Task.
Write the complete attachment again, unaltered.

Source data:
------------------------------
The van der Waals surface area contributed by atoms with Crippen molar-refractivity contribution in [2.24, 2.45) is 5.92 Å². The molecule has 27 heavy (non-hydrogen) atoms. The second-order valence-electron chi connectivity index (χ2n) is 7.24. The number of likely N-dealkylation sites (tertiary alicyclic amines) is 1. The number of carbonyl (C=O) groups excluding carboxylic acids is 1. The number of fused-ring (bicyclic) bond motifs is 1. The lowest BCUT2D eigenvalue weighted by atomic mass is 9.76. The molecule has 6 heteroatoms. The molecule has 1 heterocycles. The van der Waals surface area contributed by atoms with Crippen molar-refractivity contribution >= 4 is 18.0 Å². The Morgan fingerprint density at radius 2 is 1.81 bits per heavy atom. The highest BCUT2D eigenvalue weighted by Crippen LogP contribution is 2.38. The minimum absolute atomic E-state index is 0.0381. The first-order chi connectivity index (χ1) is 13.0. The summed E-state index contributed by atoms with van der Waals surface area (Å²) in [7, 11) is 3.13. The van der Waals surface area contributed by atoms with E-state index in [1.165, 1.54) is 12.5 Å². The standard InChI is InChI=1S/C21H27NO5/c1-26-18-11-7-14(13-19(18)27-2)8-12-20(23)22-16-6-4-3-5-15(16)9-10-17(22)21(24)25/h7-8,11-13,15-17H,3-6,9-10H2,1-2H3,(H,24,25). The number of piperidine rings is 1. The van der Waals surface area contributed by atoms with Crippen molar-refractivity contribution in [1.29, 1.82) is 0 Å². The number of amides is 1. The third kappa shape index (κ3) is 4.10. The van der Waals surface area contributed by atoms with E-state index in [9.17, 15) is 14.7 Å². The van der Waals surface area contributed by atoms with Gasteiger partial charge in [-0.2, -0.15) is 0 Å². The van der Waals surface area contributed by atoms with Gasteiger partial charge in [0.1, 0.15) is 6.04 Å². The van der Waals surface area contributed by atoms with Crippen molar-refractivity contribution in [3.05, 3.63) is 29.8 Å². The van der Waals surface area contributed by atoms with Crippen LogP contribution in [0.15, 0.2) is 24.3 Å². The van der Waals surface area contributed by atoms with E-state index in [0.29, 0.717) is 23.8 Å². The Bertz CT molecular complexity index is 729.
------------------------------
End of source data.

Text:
The van der Waals surface area contributed by atoms with Crippen molar-refractivity contribution in [2.24, 2.45) is 5.92 Å². The molecule has 27 heavy (non-hydrogen) atoms. The second-order valence-electron chi connectivity index (χ2n) is 7.24. The number of likely N-dealkylation sites (tertiary alicyclic amines) is 1. The number of carbonyl (C=O) groups excluding carboxylic acids is 1. The number of fused-ring (bicyclic) bond motifs is 1. The lowest BCUT2D eigenvalue weighted by atomic mass is 9.76. The molecule has 6 heteroatoms. The molecule has 1 heterocycles. The van der Waals surface area contributed by atoms with Crippen molar-refractivity contribution >= 4 is 18.0 Å². The Morgan fingerprint density at radius 2 is 1.81 bits per heavy atom. The highest BCUT2D eigenvalue weighted by Crippen LogP contribution is 2.38. The minimum absolute atomic E-state index is 0.0381. The first-order chi connectivity index (χ1) is 13.0. The summed E-state index contributed by atoms with van der Waals surface area (Å²) in [7, 11) is 3.13. The van der Waals surface area contributed by atoms with E-state index in [1.165, 1.54) is 12.5 Å². The standard InChI is InChI=1S/C21H27NO5/c1-26-18-11-7-14(13-19(18)27-2)8-12-20(23)22-16-6-4-3-5-15(16)9-10-17(22)21(24)25/h7-8,11-13,15-17H,3-6,9-10H2,1-2H3,(H,24,25). The number of piperidine rings is 1. The van der Waals surface area contributed by atoms with Crippen molar-refractivity contribution in [1.29, 1.82) is 0 Å². The number of amides is 1. The third kappa shape index (κ3) is 4.10. The van der Waals surface area contributed by atoms with E-state index in [9.17, 15) is 14.7 Å². The van der Waals surface area contributed by atoms with Gasteiger partial charge in [-0.2, -0.15) is 0 Å². The van der Waals surface area contributed by atoms with Gasteiger partial charge in [0.1, 0.15) is 6.04 Å². The van der Waals surface area contributed by atoms with Crippen molar-refractivity contribution in [3.05, 3.63) is 29.8 Å². The van der Waals surface area contributed by atoms with Crippen LogP contribution in [0.15, 0.2) is 24.3 Å². The van der Waals surface area contributed by atoms with E-state index in [0.29, 0.717) is 23.8 Å². The Bertz CT molecular complexity index is 729.